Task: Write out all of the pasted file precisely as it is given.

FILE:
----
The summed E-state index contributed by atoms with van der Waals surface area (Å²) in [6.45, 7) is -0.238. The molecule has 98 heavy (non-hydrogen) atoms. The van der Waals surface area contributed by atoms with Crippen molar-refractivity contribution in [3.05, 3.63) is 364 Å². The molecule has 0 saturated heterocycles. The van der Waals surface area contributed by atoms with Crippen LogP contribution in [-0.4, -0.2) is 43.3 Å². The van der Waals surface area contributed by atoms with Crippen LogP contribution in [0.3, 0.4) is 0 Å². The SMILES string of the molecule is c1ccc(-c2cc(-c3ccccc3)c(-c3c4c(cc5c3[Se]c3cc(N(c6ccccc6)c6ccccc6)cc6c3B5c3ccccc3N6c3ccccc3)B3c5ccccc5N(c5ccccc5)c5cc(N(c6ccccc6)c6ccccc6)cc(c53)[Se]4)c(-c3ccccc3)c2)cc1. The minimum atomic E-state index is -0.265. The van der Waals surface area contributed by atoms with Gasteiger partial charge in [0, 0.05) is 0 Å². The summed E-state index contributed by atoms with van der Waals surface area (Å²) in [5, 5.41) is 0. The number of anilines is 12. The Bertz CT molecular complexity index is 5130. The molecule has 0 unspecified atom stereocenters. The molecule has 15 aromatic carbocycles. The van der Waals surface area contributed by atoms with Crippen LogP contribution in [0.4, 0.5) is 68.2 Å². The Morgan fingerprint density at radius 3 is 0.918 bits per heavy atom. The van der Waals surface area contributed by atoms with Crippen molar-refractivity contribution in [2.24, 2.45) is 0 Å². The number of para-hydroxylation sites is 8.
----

The summed E-state index contributed by atoms with van der Waals surface area (Å²) in [6.45, 7) is -0.238. The molecule has 98 heavy (non-hydrogen) atoms. The van der Waals surface area contributed by atoms with Crippen molar-refractivity contribution in [3.05, 3.63) is 364 Å². The molecule has 0 saturated heterocycles. The van der Waals surface area contributed by atoms with Crippen LogP contribution in [-0.4, -0.2) is 43.3 Å². The van der Waals surface area contributed by atoms with Crippen LogP contribution in [0.3, 0.4) is 0 Å². The SMILES string of the molecule is c1ccc(-c2cc(-c3ccccc3)c(-c3c4c(cc5c3[Se]c3cc(N(c6ccccc6)c6ccccc6)cc6c3B5c3ccccc3N6c3ccccc3)B3c5ccccc5N(c5ccccc5)c5cc(N(c6ccccc6)c6ccccc6)cc(c53)[Se]4)c(-c3ccccc3)c2)cc1. The minimum atomic E-state index is -0.265. The van der Waals surface area contributed by atoms with Gasteiger partial charge in [0, 0.05) is 0 Å². The summed E-state index contributed by atoms with van der Waals surface area (Å²) in [5, 5.41) is 0. The number of anilines is 12. The Bertz CT molecular complexity index is 5130. The molecule has 0 unspecified atom stereocenters. The molecule has 15 aromatic carbocycles. The van der Waals surface area contributed by atoms with Crippen LogP contribution in [0.4, 0.5) is 68.2 Å². The Morgan fingerprint density at radius 3 is 0.918 bits per heavy atom. The van der Waals surface area contributed by atoms with Crippen molar-refractivity contribution in [2.24, 2.45) is 0 Å². The number of para-hydroxylation sites is 8.